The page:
Stylized typography is an age-old feature, and today designers are using it as a primary weapon in their arsenal of innovation. Until recently, most have restricted themselves to select web-safe fonts. But with the growing numbers of tools and applications, typography has become a primary design element in its own right. The demand for larger and more exciting fonts is rapidly increasing, and these fonts are replacing the old system fonts as designers play with techniques such as line height. Tools such as WhatTheFont, CSS Typeset and Typetester have helped designers be more creative and allow for different typeface to be used across the web.
CSS3 is the latest module of CSS (Cascading Style Sheets). Its much more advanced set of features make this new version the tool of the future. However, there are some mixed reviews as a result of its incompatibility with Internet Explorer and other browsers. Even still, watch out for CSS3 in 2011. Some exciting and distinctive aspects of CSS3 are features like “border radius,” “box shadow,” multiple background images and text shadow. Animations with CSS3 are made easy, subtle and lightweight.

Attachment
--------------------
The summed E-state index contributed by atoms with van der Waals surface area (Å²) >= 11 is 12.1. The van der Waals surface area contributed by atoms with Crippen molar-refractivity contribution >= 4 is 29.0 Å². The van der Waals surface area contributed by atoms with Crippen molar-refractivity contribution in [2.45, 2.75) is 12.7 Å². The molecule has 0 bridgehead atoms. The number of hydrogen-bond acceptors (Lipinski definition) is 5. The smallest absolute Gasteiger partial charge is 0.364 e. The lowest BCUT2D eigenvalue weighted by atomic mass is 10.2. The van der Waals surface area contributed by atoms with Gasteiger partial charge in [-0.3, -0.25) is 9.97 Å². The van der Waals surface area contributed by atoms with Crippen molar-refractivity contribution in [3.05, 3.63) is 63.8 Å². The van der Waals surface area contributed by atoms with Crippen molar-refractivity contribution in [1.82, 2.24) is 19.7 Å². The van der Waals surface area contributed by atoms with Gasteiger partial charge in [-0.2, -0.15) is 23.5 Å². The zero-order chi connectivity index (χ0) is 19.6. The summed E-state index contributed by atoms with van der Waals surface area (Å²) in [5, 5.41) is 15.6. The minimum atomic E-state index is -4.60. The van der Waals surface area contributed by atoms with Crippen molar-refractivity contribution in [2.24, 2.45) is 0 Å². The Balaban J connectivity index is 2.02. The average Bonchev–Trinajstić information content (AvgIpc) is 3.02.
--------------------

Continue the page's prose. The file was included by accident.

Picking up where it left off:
CSS3 has made the task of giving an in-depth visual experience (in this case, with shadows) quite easy. Customizable shadow capabilities allow the designer to create various effects like drop and inner shadows. The demand for this capability will only increase as time goes by.
This is one of the most advanced features of CSS3 and can be applied to any colored element (fonts, borders, background, shadow, etc.). This trend has also gained enormous popularity.
The latest version of the HTML specification is another trend in high demand. It enables the designer and developer to create more readable code and build layouts that are semantically meaningful. It introduces advanced features that help you structure mark-up. Other HTML5 features are APIs, dragging, drawing graphics on screen, canvas, keygen, output and progress.